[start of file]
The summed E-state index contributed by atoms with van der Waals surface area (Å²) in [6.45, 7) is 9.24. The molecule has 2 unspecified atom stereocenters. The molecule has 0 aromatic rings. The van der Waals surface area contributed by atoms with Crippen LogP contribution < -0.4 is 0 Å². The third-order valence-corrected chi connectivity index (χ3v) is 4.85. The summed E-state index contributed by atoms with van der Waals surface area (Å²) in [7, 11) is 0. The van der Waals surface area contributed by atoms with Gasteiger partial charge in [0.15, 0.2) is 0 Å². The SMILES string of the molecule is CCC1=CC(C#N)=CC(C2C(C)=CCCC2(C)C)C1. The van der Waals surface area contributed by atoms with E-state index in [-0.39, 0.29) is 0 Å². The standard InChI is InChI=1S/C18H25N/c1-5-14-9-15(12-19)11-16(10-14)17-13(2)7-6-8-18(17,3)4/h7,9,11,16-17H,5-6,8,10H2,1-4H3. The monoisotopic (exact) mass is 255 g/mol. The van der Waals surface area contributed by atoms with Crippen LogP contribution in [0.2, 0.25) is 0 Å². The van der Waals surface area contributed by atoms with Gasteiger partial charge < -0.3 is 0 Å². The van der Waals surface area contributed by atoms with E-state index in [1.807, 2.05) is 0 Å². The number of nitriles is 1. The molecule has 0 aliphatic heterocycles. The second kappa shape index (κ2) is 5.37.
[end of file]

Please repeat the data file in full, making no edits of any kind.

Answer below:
The summed E-state index contributed by atoms with van der Waals surface area (Å²) in [6.45, 7) is 9.24. The molecule has 2 unspecified atom stereocenters. The molecule has 0 aromatic rings. The van der Waals surface area contributed by atoms with Crippen LogP contribution < -0.4 is 0 Å². The third-order valence-corrected chi connectivity index (χ3v) is 4.85. The summed E-state index contributed by atoms with van der Waals surface area (Å²) in [7, 11) is 0. The van der Waals surface area contributed by atoms with Gasteiger partial charge in [0.15, 0.2) is 0 Å². The SMILES string of the molecule is CCC1=CC(C#N)=CC(C2C(C)=CCCC2(C)C)C1. The van der Waals surface area contributed by atoms with E-state index in [-0.39, 0.29) is 0 Å². The standard InChI is InChI=1S/C18H25N/c1-5-14-9-15(12-19)11-16(10-14)17-13(2)7-6-8-18(17,3)4/h7,9,11,16-17H,5-6,8,10H2,1-4H3. The monoisotopic (exact) mass is 255 g/mol. The van der Waals surface area contributed by atoms with Crippen LogP contribution in [0.2, 0.25) is 0 Å². The van der Waals surface area contributed by atoms with Gasteiger partial charge < -0.3 is 0 Å². The van der Waals surface area contributed by atoms with E-state index in [1.807, 2.05) is 0 Å². The number of nitriles is 1. The molecule has 0 aliphatic heterocycles. The second kappa shape index (κ2) is 5.37.